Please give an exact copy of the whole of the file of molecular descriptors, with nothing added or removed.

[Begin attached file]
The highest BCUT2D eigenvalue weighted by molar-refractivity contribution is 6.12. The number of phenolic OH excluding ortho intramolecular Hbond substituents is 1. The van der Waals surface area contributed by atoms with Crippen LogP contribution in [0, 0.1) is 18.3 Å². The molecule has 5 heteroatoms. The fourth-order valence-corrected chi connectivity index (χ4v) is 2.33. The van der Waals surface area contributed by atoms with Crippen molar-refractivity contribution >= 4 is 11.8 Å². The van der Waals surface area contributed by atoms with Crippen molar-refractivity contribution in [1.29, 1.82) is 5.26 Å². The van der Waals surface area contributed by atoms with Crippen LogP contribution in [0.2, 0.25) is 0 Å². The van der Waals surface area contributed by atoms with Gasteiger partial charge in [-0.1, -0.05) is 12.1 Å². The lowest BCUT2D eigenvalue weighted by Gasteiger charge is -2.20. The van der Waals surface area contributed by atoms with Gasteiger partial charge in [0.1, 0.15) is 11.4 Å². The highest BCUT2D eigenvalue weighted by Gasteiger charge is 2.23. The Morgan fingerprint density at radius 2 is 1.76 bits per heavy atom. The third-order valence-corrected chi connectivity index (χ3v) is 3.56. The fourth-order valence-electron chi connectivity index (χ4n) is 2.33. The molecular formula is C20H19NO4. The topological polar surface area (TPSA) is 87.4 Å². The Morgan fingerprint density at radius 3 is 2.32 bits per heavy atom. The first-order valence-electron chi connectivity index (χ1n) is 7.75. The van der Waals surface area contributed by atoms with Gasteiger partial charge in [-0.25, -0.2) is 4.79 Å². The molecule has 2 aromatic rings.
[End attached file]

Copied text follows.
The highest BCUT2D eigenvalue weighted by molar-refractivity contribution is 6.12. The number of phenolic OH excluding ortho intramolecular Hbond substituents is 1. The van der Waals surface area contributed by atoms with Crippen LogP contribution in [0, 0.1) is 18.3 Å². The molecule has 5 heteroatoms. The fourth-order valence-corrected chi connectivity index (χ4v) is 2.33. The van der Waals surface area contributed by atoms with Crippen molar-refractivity contribution >= 4 is 11.8 Å². The van der Waals surface area contributed by atoms with Crippen molar-refractivity contribution in [1.29, 1.82) is 5.26 Å². The van der Waals surface area contributed by atoms with Crippen LogP contribution in [0.2, 0.25) is 0 Å². The van der Waals surface area contributed by atoms with Gasteiger partial charge in [-0.1, -0.05) is 12.1 Å². The lowest BCUT2D eigenvalue weighted by Gasteiger charge is -2.20. The van der Waals surface area contributed by atoms with Gasteiger partial charge in [0.1, 0.15) is 11.4 Å². The highest BCUT2D eigenvalue weighted by Gasteiger charge is 2.23. The Morgan fingerprint density at radius 2 is 1.76 bits per heavy atom. The third-order valence-corrected chi connectivity index (χ3v) is 3.56. The fourth-order valence-electron chi connectivity index (χ4n) is 2.33. The molecular formula is C20H19NO4. The topological polar surface area (TPSA) is 87.4 Å². The Morgan fingerprint density at radius 3 is 2.32 bits per heavy atom. The first-order valence-electron chi connectivity index (χ1n) is 7.75. The van der Waals surface area contributed by atoms with Gasteiger partial charge in [-0.25, -0.2) is 4.79 Å². The molecule has 2 aromatic rings.